November 2012 Issue
October 26, 2012

Getting it right: A student is more than a test score

Author: Sylvia Saunders
Source: NYSUT United
Caption: Sayville TA Second Vice President Nicole Barile, right, uses NYSUT's toolkit to inform PTA leaders, from left, Eileen Tyznar, Donna Cooley, Patty Yonkers and Marisa Milo about the need for more authentic assessments. Miller Photography.

Sayville teacher Nicole Barile is extremely concerned about the growing fixation on standardized testing. In her 12 years of teaching, she's watched the testing pressure intensify on students and teachers alike. Something's not right when a 9-year-old sits for tests that are longer than the SAT and GRE combined.

After many years as a fourth-grade teacher, Barile hoped the test prep stress might ramp down when she moved to second grade two years ago — but that was definitely not the reality.

"The kids are overwhelmed and exhausted. Even in second grade, we have to get them ready for testing next year," she said. "In kindergarten, we're expected to teach 4- and 5-year-olds test-taking strategies and work on endurance."

So Barile spoke from the heart at a recent meeting with PTA Council leaders as she explained how she wished she had more time for more meaningful assessments. Instead of all the test prep and test-taking, she would much rather spend time on engaging projects that would actually give her a better picture of how her students are doing and where they need help.

"Rather than a standardized test, there are so many better ways for students to show us what they can do," Barile said. "Depending on a student's learning style, a portfolio or a project might be the best way to let them shine. Most of all, we want to keep learning fun. Isn't that what school should be about?"

Barile said she found the parent leaders to be natural allies. "They share our concerns and want what's best for kids," said Barile, second vice president of the Sayville TA. "We all know there are much better ways to assess students — to move beyond standardized testing."

Barile, using a new toolkit developed by NYSUT for leaders, explained to PTA and school board members what an "authentic assessment" is and why it can be more valuable than the typical standardized test. "When you explain it, they completely agree," she said.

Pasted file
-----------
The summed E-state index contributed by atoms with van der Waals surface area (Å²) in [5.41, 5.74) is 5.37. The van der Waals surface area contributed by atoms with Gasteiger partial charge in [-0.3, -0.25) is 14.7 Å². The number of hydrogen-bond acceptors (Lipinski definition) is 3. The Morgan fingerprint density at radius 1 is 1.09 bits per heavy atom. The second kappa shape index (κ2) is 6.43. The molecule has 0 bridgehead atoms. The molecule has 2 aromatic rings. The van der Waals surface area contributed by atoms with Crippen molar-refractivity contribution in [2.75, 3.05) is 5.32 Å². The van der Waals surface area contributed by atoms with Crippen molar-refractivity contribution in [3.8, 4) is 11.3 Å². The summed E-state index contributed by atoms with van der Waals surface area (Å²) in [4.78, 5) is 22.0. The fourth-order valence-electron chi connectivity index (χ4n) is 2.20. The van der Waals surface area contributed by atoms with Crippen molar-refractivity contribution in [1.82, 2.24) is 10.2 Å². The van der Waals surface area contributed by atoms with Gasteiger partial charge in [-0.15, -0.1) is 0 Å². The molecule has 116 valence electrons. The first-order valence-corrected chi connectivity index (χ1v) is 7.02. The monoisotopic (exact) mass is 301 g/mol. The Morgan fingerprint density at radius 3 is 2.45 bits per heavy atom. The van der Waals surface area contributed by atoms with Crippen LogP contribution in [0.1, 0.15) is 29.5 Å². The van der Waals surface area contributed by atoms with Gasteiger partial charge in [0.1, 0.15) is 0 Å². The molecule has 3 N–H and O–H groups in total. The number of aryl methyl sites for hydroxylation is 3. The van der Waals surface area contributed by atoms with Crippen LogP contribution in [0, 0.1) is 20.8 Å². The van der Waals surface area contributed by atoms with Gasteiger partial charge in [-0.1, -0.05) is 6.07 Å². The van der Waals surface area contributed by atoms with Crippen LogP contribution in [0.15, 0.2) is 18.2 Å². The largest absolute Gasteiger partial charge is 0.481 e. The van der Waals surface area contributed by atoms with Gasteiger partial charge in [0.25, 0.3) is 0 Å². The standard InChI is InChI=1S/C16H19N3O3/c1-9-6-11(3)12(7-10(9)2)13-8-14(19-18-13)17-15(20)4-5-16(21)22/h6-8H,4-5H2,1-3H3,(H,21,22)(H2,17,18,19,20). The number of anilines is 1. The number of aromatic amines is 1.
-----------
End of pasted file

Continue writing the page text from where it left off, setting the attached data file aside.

The morning after Barile's meeting with the PTA Council, parent leaders emailed Sayville TA President and NYSUT Board member Tim Southerton, suggesting Barile give her presentation at each school building in the Suffolk County district.

"They said, 'What can we do to help?'" Southerton said. "The conversation was very productive."

Barile used materials in a leader toolkit put together by NYSUT to help advance the union's statewide message that a student is more than a test score. Developed in response to a resolution at the 2012 RA, the toolkit helps educators make the case for a balanced approach to assessment.

"Our strategy is to engage in grassroots efforts, initiated by the union and 'owned' by the community," said NYSUT Vice President Maria Neira, who rolled out the toolkit to local presidents right before school opened. "The conversation in Sayville is exactly what is needed ... We need to engage parents and community members in active conversations about alternatives to standardized tests. Together, as partners, we can advocate for a balanced approach."

Around the state, union leaders are initiating conversations about alternatives to standardized testing and highlighting the needs of the whole child. This year, students are experiencing more testing than ever as districts start phasing in the new evaluation.

"The toolkit items helped give us a starting point, to offer some solutions to what everybody knows is a problem," Southerton said. "It's not us preaching to the community. We don't need to do that. It's about helping parents and others learn more about student assessment and moving forward with using multiple measures to assess student learning."